By Conrad Hoyt
Published: March 20th, 2019
The day is May 31, 2018.
It is game one of the NBA Finals between the Cleveland Cavaliers and Golden State Warriors. The game is tied at 107. With 4.7 seconds left, J.R. Smith grabs the rebound off a missed free throw and runs to the center of the court instead of getting a shot off. At that moment, a meme was born, the Cavs’ greatest chance to steal a game was over and LeBron James had his eyes more firmly than ever set on Los Angeles and wearing the illustrious purple and gold.
Roughly one month later, James joined the Los Angeles Lakers. This was a big move. The Lakers were starving for a playoff birth, James was still widely regarded as the best player on earth, and every big name who had ever played for the Lakers had won a ring. Expectations were high.
Whether you are a fan of the Lakers or not, you cannot deny this season has been a tumultuous one. The offseason signings after James have not panned out, Luke Walton’s rotations can only be called questionable at best, and injuries have derailed their momentum at every turn.
Now we should get to the young players. James was set to join a young core of Lonzo Ball, Brandon Ingram, and Kyle Kuzma. Ball had an up and down rookie season, showing promise with his defense and playmaking, while also bricking more shots than Shaquille O’Neal in a snowstorm. Brandon Ingram was fresh off a solid sophomore campaign, and many people were expecting him to make the big leap this season, potentially into an all-star. Kuzma had a great rookie year showing off his scoring ability, especially as a steal at number 27 in the 2017 NBA Draft.
James has averaged 27 points, seven rebounds and seven assists over the first 15 years of his career. Miraculously, this season, he is averaging 27 points, eight rebounds, and eight assists. With the exception of foul shooting, he has been consistent all season long and put up numbers that are among the best of his illustrious career.
Still, he has not been good enough.
From the start of the season, James did not live up to expectations as a leader, be it with defensive effort, free throws, or overall off-court leadership duties. He arrived in Los Angeles and started or continued working on many projects outside of basketball, including HBO’s The Shop, Space Jam 2, and A&R’ing rapper 2 Chainz’s newest album, “Rap or Go to the League”. It is not as if these projects have directly affected his play, but it sets a bad example to his teammates when he is involved with so many other things.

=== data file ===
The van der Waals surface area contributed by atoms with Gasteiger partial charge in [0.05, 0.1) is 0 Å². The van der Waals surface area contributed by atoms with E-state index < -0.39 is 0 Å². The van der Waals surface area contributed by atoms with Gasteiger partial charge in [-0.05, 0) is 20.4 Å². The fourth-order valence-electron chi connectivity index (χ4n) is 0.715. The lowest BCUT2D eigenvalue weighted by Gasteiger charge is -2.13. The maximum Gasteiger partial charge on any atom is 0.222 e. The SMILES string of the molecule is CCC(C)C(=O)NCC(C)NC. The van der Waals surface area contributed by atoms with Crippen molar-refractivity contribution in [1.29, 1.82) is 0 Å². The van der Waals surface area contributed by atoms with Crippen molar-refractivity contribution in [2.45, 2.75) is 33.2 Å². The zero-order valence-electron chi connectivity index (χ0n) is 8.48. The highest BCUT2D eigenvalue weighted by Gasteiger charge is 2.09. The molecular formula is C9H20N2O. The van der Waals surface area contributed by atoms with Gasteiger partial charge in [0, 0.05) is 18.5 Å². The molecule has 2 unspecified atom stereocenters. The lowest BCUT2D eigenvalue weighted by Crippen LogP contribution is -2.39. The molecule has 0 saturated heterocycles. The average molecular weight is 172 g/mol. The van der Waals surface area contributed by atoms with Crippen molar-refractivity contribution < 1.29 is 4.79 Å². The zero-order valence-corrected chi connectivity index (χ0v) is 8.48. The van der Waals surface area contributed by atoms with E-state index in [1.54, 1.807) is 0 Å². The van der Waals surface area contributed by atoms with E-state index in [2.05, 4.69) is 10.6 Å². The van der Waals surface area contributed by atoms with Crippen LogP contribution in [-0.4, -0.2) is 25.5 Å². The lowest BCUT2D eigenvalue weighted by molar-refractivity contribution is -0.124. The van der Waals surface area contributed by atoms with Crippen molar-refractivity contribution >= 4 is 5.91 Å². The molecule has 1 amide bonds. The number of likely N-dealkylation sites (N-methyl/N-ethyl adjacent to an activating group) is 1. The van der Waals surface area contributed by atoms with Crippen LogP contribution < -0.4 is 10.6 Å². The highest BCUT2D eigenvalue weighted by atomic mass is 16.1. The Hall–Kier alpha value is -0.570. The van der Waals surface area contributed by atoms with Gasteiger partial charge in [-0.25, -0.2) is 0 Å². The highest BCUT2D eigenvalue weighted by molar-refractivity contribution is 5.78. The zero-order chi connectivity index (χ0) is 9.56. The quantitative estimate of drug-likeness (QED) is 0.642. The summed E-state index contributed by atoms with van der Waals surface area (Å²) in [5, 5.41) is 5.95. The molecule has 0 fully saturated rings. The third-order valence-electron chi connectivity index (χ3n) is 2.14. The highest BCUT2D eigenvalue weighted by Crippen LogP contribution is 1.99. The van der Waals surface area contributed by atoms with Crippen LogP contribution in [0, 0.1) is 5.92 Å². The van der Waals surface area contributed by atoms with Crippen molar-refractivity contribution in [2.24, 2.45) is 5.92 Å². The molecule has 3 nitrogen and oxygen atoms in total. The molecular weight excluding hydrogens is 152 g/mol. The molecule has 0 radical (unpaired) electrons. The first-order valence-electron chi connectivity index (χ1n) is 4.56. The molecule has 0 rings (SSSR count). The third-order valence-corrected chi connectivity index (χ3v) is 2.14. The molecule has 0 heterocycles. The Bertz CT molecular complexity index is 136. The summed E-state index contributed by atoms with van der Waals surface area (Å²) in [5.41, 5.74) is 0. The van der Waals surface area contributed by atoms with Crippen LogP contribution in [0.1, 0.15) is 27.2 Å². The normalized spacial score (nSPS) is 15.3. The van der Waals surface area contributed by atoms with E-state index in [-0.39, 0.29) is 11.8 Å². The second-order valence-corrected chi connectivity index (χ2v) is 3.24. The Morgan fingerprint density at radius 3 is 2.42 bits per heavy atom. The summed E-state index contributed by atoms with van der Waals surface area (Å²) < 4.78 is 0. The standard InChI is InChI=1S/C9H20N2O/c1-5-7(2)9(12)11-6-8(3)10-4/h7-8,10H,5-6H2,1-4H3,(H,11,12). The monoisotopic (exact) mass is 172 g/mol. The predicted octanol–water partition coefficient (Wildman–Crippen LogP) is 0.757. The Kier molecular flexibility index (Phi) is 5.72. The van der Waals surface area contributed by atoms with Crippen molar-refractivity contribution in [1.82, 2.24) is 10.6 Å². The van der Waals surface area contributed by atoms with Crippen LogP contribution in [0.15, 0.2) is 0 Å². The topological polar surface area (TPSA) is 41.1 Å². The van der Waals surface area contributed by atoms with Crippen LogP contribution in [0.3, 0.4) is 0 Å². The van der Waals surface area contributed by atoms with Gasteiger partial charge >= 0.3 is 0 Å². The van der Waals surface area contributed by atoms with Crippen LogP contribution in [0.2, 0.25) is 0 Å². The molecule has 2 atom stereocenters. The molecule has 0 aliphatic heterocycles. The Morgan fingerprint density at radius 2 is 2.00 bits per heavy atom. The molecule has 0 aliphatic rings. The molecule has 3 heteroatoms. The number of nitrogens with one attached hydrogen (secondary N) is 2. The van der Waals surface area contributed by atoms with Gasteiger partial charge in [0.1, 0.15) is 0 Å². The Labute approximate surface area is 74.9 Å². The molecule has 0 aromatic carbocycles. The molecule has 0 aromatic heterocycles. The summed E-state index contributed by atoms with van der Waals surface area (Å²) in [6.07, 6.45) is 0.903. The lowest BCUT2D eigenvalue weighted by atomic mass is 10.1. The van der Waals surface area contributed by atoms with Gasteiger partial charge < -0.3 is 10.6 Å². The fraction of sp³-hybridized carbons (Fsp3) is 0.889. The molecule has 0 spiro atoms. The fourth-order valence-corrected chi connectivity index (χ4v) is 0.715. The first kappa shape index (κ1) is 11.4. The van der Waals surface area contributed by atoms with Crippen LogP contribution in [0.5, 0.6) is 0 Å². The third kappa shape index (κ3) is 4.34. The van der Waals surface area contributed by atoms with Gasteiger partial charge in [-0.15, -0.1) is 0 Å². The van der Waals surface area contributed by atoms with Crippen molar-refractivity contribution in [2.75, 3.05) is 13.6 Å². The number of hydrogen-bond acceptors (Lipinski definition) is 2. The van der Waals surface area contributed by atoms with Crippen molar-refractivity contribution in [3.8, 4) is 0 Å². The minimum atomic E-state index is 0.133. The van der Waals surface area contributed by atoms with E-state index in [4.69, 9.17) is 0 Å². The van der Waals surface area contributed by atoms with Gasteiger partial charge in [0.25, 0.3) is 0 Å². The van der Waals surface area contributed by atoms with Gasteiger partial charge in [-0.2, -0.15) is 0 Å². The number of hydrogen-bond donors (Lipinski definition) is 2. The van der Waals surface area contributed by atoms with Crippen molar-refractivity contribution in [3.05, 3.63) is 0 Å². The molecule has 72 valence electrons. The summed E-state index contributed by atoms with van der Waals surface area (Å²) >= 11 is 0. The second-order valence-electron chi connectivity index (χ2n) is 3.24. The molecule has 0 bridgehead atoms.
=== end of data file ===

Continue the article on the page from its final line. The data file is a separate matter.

The trade deadline did not help, with the front office of the New Orleans Pelicans leaking that the Lakers offered four young players, two veterans, and two lottery picks for Anthony Davis. A player of Davis’ talent may warrant such a king’s ransom, but this was not the right way for the Lakers to go about business. Most of all, the catalyst for the Lakers downfall was James’ groin injury, which kept him out for 18 games and shot the team down from the tantalizing home court advantage of the fourth seed to the doldrums of the eleventh seed.
One saving grace looked like it would be the play of Ingram, who, after the all-star break, averaged 27.8 points per game over a six-game stretch. At a point where the Lakers were free falling, no one would have shamed Ingram for mailing the season in, but he remained resilient and put forth the best stretch of his career.
On March 9, 2019, the Lakers announced that Ingram is expected to miss the remainder of the season with Deep Vein Thrombosis (DVT) in his right arm. DVT is a potentially serious medical condition that forced James’ old teammate, Chris Bosh, into early retirement. Ball is also out for the remainder of the season with an ankle injury. This presents problems for the Lakers in regards to assembling a trade package for Davis or another top-tier player.
Things look very grim for the Lakers at the moment, it is undeniable. The Lakers wasted a year of James’ prime and, even for him, a player’s prime does not last forever. The Lakers must reshape their roster to the James system: surround him with shooters and good defenders. From top to bottom of the organization, everyone needs to look at themselves and how they can be better. Then, and only then, will the Lakers achieve the success that the most storied franchise of the NBA expects.